Brent crude prices edged above $101 a barrel on Wednesday after data pointing to weaker-than-expected U.S. economic growth eased fears the Federal Reserve could soon wind down its stimulus plan.
A pledge by the European Central Bank to keep its economic support in place offered further support to oil prices.
Brent crude for August delivery was up 22 cents at $101.48 a barrel by 1355 GMT. U.S. crude was up 3 cents to $95.35 a barrel after earlier losing more than a dollar.
The Brent benchmark is down nearly 8 percent for the quarter, its third quarterly loss in a row, having dropped after Fed Chairman Ben Bernanke last week laid out a roadmap to slow its pace of bond buying and on concerns over economic slowdown in China.
U.S. growth in the first quarter was less than expected, held back by a moderate pace of consumer spending, weak business investment and declining exports.
The weak data, nevertheless, boosted oil prices by easing concerns that the Fed will roll back its economic stimulus programme sooner rather than later.
"It's all about the QE (quantitative easing). Negative data distances it's taking place, and there is a bit of a bounce after the GDP data," said Simon Wardell, an analyst at Global Insight.
Data on Tuesday showing strong gains in U.S. orders for durable goods and rising consumer confidence had earlier put prices under pressure.
At the same time, European Central Bank President Mario Draghi said on Wednesday the ECB was nowhere near exiting its accommodative monetary policy, while seeing gradual recovery in the region by the end of the year.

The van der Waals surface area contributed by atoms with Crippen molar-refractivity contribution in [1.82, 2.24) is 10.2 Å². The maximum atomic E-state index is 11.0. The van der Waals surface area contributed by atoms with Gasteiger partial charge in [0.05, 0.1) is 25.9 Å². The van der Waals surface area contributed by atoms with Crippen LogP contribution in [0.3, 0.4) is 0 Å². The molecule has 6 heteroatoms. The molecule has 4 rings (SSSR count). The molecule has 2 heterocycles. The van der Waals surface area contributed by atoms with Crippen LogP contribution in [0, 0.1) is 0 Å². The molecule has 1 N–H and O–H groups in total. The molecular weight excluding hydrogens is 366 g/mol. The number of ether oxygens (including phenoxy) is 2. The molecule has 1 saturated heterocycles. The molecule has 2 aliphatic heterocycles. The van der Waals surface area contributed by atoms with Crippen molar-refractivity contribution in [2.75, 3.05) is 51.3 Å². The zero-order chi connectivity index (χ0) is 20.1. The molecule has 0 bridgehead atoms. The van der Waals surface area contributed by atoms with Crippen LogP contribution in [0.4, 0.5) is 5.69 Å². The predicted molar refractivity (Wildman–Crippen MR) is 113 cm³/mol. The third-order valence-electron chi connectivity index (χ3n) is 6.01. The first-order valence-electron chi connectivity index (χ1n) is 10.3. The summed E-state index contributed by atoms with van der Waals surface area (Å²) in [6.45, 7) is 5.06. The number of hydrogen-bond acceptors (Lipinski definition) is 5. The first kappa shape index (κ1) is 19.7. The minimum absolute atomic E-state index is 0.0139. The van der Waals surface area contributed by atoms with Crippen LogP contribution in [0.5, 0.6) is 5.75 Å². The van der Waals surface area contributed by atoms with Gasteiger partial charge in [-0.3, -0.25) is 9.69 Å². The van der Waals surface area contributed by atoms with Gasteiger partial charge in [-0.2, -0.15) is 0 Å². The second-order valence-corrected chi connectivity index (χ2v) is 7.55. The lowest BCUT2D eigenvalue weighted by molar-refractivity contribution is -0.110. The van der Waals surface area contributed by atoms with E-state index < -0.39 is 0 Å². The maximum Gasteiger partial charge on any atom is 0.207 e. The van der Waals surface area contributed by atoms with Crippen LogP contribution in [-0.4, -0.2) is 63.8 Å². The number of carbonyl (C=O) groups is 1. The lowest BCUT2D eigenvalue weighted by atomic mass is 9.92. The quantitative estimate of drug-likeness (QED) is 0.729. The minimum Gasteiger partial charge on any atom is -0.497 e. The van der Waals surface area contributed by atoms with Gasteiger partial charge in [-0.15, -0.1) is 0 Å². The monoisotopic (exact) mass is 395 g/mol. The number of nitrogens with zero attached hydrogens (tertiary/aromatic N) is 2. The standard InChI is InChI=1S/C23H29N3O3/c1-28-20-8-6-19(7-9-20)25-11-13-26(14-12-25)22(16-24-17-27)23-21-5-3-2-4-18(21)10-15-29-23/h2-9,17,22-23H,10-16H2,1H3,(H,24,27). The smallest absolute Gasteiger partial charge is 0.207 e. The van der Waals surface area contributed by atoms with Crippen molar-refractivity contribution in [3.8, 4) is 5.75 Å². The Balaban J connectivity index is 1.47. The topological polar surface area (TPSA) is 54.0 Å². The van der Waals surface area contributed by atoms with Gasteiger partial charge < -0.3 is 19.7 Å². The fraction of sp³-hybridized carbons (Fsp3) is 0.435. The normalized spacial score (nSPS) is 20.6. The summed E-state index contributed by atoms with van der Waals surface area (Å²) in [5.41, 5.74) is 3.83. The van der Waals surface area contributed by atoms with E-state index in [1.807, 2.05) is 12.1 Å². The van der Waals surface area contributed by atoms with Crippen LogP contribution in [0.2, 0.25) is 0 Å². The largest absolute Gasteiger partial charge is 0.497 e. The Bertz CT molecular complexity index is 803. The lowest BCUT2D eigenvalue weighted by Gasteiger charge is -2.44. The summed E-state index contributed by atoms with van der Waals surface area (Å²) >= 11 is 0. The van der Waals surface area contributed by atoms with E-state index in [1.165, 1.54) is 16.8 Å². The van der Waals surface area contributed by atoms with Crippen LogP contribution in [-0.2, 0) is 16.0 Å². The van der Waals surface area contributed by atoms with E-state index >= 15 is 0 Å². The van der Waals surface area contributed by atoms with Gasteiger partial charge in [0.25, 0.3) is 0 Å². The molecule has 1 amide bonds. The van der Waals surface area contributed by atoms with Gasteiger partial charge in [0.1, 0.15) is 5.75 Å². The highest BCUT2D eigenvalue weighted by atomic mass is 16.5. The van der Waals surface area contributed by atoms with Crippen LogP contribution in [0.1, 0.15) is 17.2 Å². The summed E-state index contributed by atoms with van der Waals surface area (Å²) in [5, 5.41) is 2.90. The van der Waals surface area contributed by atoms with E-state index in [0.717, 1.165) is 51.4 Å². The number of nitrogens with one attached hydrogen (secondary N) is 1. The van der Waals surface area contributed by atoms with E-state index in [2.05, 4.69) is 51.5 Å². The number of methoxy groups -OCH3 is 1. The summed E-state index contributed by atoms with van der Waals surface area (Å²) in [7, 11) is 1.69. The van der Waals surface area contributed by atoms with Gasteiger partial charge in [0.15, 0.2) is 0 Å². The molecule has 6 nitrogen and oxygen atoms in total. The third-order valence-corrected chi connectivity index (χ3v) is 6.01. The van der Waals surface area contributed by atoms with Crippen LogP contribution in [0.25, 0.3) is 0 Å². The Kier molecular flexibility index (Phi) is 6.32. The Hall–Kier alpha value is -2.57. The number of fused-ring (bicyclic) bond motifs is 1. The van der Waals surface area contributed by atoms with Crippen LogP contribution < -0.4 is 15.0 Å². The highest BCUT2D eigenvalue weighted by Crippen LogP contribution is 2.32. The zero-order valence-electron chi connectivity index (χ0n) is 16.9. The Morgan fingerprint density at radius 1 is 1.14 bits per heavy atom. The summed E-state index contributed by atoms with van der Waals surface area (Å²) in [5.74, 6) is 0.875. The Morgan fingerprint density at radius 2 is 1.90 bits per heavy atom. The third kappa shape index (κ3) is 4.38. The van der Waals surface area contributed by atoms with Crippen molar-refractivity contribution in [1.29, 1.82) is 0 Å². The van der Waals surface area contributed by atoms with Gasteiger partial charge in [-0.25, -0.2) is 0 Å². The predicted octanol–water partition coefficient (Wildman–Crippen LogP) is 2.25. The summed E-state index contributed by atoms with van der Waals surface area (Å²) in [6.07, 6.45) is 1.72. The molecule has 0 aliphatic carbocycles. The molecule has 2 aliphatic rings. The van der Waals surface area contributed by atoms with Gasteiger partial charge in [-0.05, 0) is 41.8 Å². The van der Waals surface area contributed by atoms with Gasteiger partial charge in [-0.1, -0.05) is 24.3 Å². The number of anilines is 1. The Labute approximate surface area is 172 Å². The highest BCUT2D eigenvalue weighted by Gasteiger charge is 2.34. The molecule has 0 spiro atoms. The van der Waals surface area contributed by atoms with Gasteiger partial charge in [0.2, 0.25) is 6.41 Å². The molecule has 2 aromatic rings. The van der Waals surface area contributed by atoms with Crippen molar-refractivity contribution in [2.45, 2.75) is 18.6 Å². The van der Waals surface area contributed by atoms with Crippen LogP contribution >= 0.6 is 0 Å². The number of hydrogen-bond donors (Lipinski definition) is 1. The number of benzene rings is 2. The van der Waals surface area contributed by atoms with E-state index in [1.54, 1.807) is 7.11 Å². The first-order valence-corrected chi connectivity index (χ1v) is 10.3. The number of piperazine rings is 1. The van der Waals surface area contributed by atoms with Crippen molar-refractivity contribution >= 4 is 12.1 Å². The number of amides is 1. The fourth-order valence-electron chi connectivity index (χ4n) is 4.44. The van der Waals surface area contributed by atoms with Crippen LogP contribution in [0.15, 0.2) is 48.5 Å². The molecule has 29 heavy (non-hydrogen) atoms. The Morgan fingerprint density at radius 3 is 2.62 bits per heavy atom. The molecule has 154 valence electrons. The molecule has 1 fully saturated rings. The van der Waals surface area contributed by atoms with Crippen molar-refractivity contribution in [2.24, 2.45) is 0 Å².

"Central bankers did their best to calm the nerves after the Fed's hint last week on exiting its stimulus ... Both the ECB and the BoE (Bank of England) sought to give reassurance that they still see monetary stimulus as the best way to handle their economies," PVM analyst Tamas Varga said.
Industry data showing a smaller-than-estimated drop in U.S. crude oil inventories last week, pointing to slow demand in the world's top consumer, also weighed on prices.
U.S. crude inventories fell by 28,000 barrels for the week to June 21, data from the American Petroleum Institute showed, well below a forecast drop of 1.7 million based on a Reuters poll of analysts.
The U.S. Energy Information Administration will release its stockpiles report later on Wednesday.
Deutsche Bank lowered its projections for oil prices in the second half of 2013, with Brent set to average $106 a barrel and the U.S. benchmark forecast to average $96 a barrel.
"Prospects for loose fundamentals to persist combined with a bullish U.S. dollar outlook have prompted us to lower our price decks," the bank said in a report.